British calligrapher Clayton (Arts, Design and Media/Univ. of Sunderland) embarks on an enormous undertaking: the history of the written word.
From Egypt circa 1850 B.C. to Xerox PARC in California, where the author lent his typographical expertise in the early days of the computer, Clayton’s narrative is necessarily both mind-numbingly specific and vastly general. Moreover, he mostly ignores all but the Greco-Roman tradition from which our own writing descends, devoting very little space to early printing in China and Korea. As a calligrapher, Clayton waxes rapturously on the craft of writing and how cultural shifts have informed the “concept of an alphabet as an interrelated system of proportional forms.” This proceeded from the era of the Greeks’ trading with Phoenician cities, when they adapted their writing from syllabic to the latter’s simpler alphabet. Eventually, Greek “monoline” (all letters having the same thickness) dovetailed into Roman inscription, which used fuller, more sophisticated forms. Everyday writing emerged from official documents, giving way to quicker, cursive scripts and rounder uncials, the precursor to lowercasing. Clayton emphasizes the importance of literacy to the rich periods of writing development—e.g., in the A.D. fourth century, citizens of Rome enjoyed a wide variety of libraries; the early Christian monks and scholars like Eusebius created a new method of book production; Charlemagne instituted a new era of administrative discipline in which the influential “Carolingian minuscule” was adopted; and Johannes Gutenberg’s printing press helped spur the Protestant Reformation. Hand in hand with the evolution of writing went paper and quill pens, and Clayton spills plenty of ink over these devices. He dwells fondly on the craftsmen who created the gorgeous fonts that bear their names and how periods of rich letter writing gave way to the ascendancy of newspapers, advertising and the “mechanical interventions” of the Industrial Revolution. However, even as the digital age took off, the computer continued to require elegant topography.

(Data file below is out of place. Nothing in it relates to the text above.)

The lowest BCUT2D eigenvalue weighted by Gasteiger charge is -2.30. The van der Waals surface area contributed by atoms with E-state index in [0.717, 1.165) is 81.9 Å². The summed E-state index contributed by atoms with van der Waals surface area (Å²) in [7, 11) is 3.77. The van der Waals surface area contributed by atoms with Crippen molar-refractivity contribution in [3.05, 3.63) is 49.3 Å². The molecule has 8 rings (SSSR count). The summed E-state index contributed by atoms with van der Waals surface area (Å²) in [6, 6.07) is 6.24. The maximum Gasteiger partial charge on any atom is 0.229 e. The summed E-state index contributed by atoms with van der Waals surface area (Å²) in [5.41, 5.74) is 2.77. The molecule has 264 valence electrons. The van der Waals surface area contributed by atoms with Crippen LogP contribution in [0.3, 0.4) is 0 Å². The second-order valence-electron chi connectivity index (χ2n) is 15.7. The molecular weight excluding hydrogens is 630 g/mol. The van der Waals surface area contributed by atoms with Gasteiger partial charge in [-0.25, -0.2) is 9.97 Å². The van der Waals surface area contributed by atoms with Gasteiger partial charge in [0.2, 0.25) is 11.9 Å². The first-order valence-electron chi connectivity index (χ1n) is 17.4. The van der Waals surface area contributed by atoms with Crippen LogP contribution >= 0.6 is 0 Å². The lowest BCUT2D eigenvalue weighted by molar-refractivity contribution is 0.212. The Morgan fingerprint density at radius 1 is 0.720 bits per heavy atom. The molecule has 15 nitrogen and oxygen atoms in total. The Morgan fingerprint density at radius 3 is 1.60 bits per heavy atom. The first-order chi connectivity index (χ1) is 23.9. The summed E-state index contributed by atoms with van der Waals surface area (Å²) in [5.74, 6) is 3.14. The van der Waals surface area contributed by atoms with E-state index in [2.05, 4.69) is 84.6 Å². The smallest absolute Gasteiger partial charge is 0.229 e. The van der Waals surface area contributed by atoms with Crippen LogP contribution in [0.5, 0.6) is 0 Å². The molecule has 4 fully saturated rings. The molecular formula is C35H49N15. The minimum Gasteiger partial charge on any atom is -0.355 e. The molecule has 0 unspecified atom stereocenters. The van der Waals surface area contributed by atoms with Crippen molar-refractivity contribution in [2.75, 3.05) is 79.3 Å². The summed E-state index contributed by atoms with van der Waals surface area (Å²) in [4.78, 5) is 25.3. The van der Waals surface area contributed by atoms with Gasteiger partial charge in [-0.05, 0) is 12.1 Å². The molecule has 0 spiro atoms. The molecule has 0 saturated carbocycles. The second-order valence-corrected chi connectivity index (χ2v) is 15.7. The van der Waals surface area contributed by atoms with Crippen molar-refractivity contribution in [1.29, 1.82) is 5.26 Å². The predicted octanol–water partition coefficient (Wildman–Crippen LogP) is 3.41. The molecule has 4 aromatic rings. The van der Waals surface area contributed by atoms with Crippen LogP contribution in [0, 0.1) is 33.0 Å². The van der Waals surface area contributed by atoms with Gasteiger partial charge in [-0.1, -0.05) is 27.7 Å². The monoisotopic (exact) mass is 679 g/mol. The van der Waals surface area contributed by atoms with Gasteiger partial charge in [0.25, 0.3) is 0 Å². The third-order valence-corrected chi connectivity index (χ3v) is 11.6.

A four-millennia trajectory that nearly overwhelms with its incremental magnitude.